U.S. Hospitals Battle Flu Outbreak

Emergency rooms and clinics are flooded with people getting the flu earlier than expected.
3:08 | 01/10/13

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Transcript for U.S. Hospitals Battle Flu Outbreak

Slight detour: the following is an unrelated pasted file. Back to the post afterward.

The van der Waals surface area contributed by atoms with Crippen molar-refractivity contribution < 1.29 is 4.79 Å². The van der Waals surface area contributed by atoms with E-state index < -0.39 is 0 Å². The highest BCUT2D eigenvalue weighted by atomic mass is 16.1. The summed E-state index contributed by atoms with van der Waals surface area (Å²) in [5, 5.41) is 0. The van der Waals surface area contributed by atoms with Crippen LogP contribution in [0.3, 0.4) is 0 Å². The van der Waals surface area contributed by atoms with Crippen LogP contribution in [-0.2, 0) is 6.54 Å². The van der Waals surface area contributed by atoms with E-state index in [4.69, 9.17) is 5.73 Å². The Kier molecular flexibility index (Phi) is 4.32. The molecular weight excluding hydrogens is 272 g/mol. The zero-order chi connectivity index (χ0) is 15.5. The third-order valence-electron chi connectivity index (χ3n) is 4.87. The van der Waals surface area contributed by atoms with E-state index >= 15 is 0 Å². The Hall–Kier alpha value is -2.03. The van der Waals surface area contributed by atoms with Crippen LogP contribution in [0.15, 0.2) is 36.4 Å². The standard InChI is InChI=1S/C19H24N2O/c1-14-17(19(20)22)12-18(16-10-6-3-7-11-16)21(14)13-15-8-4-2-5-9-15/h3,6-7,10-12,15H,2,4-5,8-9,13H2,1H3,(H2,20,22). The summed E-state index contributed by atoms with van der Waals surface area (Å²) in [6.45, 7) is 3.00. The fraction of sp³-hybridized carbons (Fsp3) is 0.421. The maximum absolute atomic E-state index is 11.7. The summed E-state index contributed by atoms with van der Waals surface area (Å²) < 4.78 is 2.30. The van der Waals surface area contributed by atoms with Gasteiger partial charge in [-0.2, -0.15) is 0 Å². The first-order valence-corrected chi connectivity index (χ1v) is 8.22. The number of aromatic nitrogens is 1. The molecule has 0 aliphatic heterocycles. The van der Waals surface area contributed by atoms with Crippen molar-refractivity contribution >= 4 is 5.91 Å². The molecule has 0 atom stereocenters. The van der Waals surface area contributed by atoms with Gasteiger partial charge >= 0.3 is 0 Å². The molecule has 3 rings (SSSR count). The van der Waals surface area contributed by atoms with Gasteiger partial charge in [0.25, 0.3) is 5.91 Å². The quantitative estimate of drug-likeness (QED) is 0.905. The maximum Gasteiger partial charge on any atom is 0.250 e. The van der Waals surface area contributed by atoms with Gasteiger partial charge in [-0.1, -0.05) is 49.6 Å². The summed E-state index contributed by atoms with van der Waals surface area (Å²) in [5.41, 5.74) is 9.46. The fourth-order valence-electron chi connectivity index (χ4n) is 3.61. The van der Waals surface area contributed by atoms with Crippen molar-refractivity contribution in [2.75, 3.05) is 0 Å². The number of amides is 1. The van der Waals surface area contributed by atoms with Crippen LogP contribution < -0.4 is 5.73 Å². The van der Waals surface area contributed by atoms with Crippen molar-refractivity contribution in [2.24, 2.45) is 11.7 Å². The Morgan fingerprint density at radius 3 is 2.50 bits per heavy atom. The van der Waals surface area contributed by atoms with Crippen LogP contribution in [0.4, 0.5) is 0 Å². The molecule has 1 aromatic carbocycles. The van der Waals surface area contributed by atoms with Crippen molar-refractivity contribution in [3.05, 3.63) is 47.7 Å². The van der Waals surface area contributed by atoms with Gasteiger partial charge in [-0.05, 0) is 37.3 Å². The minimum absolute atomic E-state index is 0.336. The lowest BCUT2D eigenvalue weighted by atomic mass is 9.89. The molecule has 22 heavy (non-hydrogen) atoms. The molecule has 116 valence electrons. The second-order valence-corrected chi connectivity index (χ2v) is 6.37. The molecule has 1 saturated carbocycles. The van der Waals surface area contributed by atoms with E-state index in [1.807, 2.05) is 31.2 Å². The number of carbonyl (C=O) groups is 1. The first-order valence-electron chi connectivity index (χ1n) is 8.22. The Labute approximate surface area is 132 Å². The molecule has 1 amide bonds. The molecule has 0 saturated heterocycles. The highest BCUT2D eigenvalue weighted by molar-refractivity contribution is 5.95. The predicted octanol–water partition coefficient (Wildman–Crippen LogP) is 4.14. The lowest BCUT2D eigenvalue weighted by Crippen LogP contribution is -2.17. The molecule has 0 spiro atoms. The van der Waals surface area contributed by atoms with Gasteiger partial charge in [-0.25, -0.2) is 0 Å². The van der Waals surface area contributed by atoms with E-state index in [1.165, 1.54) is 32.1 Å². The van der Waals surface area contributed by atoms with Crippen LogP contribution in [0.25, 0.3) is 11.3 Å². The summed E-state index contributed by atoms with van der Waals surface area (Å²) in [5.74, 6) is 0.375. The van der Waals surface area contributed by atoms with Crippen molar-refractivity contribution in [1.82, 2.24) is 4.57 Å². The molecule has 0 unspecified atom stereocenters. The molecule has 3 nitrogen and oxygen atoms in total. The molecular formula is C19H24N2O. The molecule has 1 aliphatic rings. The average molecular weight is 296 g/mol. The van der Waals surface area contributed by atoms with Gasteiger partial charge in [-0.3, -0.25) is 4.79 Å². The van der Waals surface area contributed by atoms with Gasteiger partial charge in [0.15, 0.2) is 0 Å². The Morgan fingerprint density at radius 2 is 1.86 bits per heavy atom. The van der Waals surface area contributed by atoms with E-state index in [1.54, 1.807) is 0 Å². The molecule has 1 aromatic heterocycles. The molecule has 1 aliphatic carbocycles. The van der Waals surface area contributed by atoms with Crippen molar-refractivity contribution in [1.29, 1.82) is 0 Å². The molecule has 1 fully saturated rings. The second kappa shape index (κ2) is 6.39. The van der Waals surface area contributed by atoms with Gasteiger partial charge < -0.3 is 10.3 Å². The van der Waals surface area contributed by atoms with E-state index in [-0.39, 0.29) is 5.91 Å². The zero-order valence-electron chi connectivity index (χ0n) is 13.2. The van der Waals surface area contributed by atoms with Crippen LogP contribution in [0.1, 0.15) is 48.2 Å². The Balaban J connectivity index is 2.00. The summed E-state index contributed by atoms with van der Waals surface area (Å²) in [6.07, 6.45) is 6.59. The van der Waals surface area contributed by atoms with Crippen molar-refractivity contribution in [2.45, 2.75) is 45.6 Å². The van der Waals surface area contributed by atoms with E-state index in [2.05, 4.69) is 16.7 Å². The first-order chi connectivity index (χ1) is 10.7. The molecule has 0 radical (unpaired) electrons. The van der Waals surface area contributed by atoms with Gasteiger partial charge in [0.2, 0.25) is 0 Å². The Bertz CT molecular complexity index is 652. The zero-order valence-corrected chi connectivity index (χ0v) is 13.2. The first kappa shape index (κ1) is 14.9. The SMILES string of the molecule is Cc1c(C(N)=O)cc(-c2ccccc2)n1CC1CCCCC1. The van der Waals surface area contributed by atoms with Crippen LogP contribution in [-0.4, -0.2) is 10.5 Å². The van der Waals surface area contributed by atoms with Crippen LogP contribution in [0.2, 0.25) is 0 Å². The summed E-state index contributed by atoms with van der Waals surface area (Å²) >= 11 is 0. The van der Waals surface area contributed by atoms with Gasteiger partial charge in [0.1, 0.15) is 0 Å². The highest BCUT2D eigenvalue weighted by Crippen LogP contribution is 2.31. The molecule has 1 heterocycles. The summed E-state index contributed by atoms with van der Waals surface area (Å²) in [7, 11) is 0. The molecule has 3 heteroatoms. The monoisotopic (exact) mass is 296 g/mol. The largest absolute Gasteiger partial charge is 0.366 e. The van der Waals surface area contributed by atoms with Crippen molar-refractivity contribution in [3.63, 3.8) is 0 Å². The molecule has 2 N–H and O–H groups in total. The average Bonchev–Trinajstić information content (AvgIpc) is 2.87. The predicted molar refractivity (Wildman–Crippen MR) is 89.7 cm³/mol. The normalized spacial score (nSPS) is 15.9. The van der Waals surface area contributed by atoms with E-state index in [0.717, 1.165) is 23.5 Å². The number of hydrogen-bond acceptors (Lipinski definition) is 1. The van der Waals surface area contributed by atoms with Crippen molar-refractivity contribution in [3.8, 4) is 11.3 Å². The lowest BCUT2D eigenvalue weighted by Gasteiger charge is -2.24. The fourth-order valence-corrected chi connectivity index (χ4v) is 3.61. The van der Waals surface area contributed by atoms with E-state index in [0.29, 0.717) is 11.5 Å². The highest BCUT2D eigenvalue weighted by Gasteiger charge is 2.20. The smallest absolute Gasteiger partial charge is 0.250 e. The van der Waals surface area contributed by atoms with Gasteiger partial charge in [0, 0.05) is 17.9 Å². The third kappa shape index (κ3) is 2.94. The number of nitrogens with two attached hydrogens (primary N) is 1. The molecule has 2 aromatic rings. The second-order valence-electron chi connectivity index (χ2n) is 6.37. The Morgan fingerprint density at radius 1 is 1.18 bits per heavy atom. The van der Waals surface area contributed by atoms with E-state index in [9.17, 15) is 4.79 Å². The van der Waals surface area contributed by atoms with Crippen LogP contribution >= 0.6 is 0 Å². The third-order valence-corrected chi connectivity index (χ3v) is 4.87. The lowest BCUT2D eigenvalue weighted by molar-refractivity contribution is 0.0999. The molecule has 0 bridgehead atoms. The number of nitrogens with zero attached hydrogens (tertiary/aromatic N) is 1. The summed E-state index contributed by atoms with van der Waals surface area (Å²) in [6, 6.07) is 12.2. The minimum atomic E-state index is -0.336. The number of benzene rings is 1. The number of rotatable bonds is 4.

People are flooding clinics and emergency rooms across the country. Some facing 24-hour waits. Boston's declared a public health emergency. And abc's linsey davis has the latest from massachusetts general hospital. Good morning, linsey. Reporter: Good morning, george. Inside this hospital, they're taking precautions we haven't seen since the swine flu outbreak in 2009. Doctors and nurses are being advised to wear protective masks. And the emergency room here is so overwhelmed, if you have to be admitted, it can take up to 24 hours. State of emergenc this morning, public officials are pleading with the public to protect themselves against one of the biggest flu epidemics in a decade. I can't say enough, please, everyone out there, get to the health centers this weekend. Get your flu shot. Reporter: Boston mayor, tom meno, says his city's under siege. And it's getting worse by the day. 700 cases have been reported in boston since october. That's ten-times more than the city saw during the entire flu season last year. Absolutely awful. I can't breathe. Reporter: And the cdc says, 18 children have died across the country. Another indicator of flu activity around the country? Google, which put together a trend map that shows flu-related searches are off the charts this year. Right now, officials are urging vaccinations for everyone 6 months and older. But they warn even the flu shot may not be enough to ward off the virus. The city is also working with health care centers to provide free flu shots. Amy? All right, linsey. Thanks so much. And abc news chief health and medical editor, dr. Richard besser, joins us now. I have to say, both myself and josh elliott were scared enough yesterday. We got our flu shots. Our kids had their shots beforehand. So many parents are making sure their kids are vaccinated. Still, you can get the flu. What do you do next? Keep your kids home, so they're not spreading it. Make sure they're getting enough fluids because children can get dehydrated with this. And think about tamiflu. Especially the young children, those under 2, or any child with a medical problem. Even something like asthma. Tamiflu can reduce complications. And how do you tell the difference between a cold and a flu? My daughter's cough right now. Should I be worried? It can be hard, especially early, to tell the difference. But the warning signs, the danger signs, will be the same regardless of the illness. I'm a pediatrician and a parent. And children can't often tell you what's going on. First thing you want to make sure is they don't get dehydrated. They have to take enough fluids in. A child who is getting better and turns for the worse, that could be a sign they have a bacterial infection on top of what else was going on. And shortness of breath. Any child who has trouble catching their breath. In a young child, it could mean they have a weak cry. They need to be seen immediately. That's a danger sign. Dr. Besser, thank you. To the white house, now. Where president obama is firming

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